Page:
The state of Iowa’s chronic lateness in producing financial reports threatened to disrupt the flow of federal funds to Iowa’s universities this year, documents obtained by Bleeding Heartland show.
For the third year in a row, the state will be more than six months late to publish its Annual Comprehensive Financial Report (ACFR), which the Iowa Department of Administrative Services compiles. As of June 26, only six states had not published their comprehensive financial reports for fiscal year 2022 (see appendix 2 below).
The delay has pushed back the publication of Iowa’s statewide Single Audit, a mandatory annual report for non-federal entities that spend a certain amount of federal dollars.
To address concerns raised by the U.S. Department of Education, state auditors worked out an arrangement to produce individual FY2022 Single Audit reports for Iowa’s three state universities by the end of June. The State Auditor’s office released the first of those reports, covering the University of Iowa, on June 27.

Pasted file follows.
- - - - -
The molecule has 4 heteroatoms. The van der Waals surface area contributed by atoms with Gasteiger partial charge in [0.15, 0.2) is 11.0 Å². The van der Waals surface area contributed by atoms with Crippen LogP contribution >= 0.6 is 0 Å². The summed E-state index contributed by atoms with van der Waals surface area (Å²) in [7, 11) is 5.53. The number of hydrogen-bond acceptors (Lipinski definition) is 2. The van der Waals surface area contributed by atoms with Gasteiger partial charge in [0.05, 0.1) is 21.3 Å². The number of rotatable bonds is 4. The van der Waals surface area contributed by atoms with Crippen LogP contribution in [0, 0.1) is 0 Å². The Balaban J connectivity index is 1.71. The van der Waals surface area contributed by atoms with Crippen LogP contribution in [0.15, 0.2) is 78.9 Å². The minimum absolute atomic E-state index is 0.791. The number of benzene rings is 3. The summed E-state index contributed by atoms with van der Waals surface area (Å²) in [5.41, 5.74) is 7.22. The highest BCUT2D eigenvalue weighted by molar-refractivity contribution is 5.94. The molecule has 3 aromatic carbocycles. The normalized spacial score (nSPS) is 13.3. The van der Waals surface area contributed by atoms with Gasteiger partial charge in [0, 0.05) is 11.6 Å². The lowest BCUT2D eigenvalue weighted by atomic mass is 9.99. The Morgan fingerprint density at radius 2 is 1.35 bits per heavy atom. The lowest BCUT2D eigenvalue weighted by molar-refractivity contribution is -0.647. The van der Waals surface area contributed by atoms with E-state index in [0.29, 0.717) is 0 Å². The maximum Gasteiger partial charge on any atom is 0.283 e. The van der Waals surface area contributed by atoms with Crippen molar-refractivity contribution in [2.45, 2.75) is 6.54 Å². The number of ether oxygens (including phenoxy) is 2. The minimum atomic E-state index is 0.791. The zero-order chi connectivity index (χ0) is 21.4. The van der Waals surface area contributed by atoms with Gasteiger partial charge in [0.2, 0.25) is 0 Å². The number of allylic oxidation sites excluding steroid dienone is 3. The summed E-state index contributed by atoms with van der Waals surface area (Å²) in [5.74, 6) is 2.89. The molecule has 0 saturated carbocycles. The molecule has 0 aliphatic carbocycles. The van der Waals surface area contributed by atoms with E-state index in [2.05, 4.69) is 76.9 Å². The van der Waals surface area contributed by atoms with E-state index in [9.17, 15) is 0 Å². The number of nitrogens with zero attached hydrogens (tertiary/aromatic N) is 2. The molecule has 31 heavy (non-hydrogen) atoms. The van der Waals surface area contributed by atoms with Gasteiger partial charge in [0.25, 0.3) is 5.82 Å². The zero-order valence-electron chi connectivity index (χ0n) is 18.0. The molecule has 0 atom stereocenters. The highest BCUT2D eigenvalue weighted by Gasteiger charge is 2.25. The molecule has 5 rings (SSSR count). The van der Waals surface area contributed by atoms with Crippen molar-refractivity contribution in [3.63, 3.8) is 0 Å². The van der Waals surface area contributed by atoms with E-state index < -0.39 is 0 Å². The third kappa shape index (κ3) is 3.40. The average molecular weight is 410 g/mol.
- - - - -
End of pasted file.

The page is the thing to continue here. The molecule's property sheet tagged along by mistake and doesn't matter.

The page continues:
Going forward, state auditors will prepare separate Single Audit reports for each Iowa university by March 31, the federal deadline for providing such documentation.
A notice posted in January on the EMMA website, the leading source for data and documents related to municipal bonds, did not clarify why Iowa’s ACFR would be late again. Tami Wiencek, public information officer for the Department of Administrative Services, has not replied to inquiries about the reason for the extended delay. Records indicate that staff turnover at the agency has derailed what was for many years a smooth process.